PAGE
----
We have just come back from Boccanegra, a wonderful garden located in the south of Italy, just over the border from Menton on the French riviera. We stayed with an amazing lady called Ursula who treated us to the best home cooked Italian food you could imagine, in exchange we worked in her beautiful garden.
In the week leading up to our visit, the rain was so torrential and so unexpected quite a lot of damage was caused to some of the walls that make up the terracing at Boccanegra.
The bad weather was persistent and our first couple of days were spent in the greenhouse doing a job I’m sure many of you are familiar with. Sorting pots!
We did get some breaks in the weather and ventured outside to help Ursula with clearing and tidying just a small section of the gardens at Boccanegra. A problem for many gardens with pine trees at this time of year is clearing up all the spent pine needles.
One of the best things about working at Boccanegra was Ursula’s Dog ‘Drago’ which in Italian means Dragon, which is a very apt name for this big friendly giant of a dog.
On our day off we were lucky enough to visit La Mortola – Hanbury Botanic Gardens, situated just around the coast from Boccanegra. This vast garden built on a gradual slope uses clever winding paths and steps with terracing to lead you all the way down to the sea. Here are just a couple of snaps of the garden and the amazing views.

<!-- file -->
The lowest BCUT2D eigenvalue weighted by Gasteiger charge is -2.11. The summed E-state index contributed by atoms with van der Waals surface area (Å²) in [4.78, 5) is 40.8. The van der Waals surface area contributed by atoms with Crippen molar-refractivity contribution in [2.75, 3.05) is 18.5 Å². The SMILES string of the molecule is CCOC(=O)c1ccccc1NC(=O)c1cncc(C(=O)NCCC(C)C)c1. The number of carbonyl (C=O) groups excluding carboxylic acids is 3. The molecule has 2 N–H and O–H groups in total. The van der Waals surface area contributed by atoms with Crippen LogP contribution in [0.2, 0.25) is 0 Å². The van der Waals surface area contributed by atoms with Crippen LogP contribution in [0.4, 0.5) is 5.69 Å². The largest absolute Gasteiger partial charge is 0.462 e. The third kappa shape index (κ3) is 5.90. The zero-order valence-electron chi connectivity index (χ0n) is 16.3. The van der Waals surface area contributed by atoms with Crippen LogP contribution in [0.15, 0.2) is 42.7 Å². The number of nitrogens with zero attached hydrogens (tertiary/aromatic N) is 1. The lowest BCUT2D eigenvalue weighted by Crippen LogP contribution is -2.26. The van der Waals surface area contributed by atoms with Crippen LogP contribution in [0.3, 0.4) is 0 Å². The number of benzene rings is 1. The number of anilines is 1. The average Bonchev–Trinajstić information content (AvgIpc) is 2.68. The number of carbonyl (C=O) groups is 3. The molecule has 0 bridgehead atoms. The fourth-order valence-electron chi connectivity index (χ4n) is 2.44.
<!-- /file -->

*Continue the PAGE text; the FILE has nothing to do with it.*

We also visited two privately owned gardens on the french riviera the first being Les Colombieres, with its amazing vistas and striking dark terracotta. It was designed to be different to most of the gardens on the riviera, with less tropical planting and more of an evergreen feel to it.
The second garden we visited was Clos Du Peyronnet, a more intimate garden with more of an evergreen feel, but with a mix of tropical fruit trees aswell. Clever vistas are also a key part of this wonderful garden.
A garden we could not miss while we were over in Menton was Serre de la Madone the creation of major Lawrence Johnston, the very same man that created Hidcote. It was very interesting to see the similarities in the two gardens, but also the differences in plants used. Serre was surprisingly shaded when we visited but almost never suffered damage through frost which enabled the growing of plants that don’t like the frost. Here are just a few snaps from the visit.
On our last day before flying home we managed to visit an all together different garden Jardin Exotique De Monaco. Focused entirely on exotic plants like succulents and cacti, set on the cliff side above Monaco, the Jardin Exotique offers some breathtaking views above Monaco and is home to some of the largest specimen cacti I have ever seen.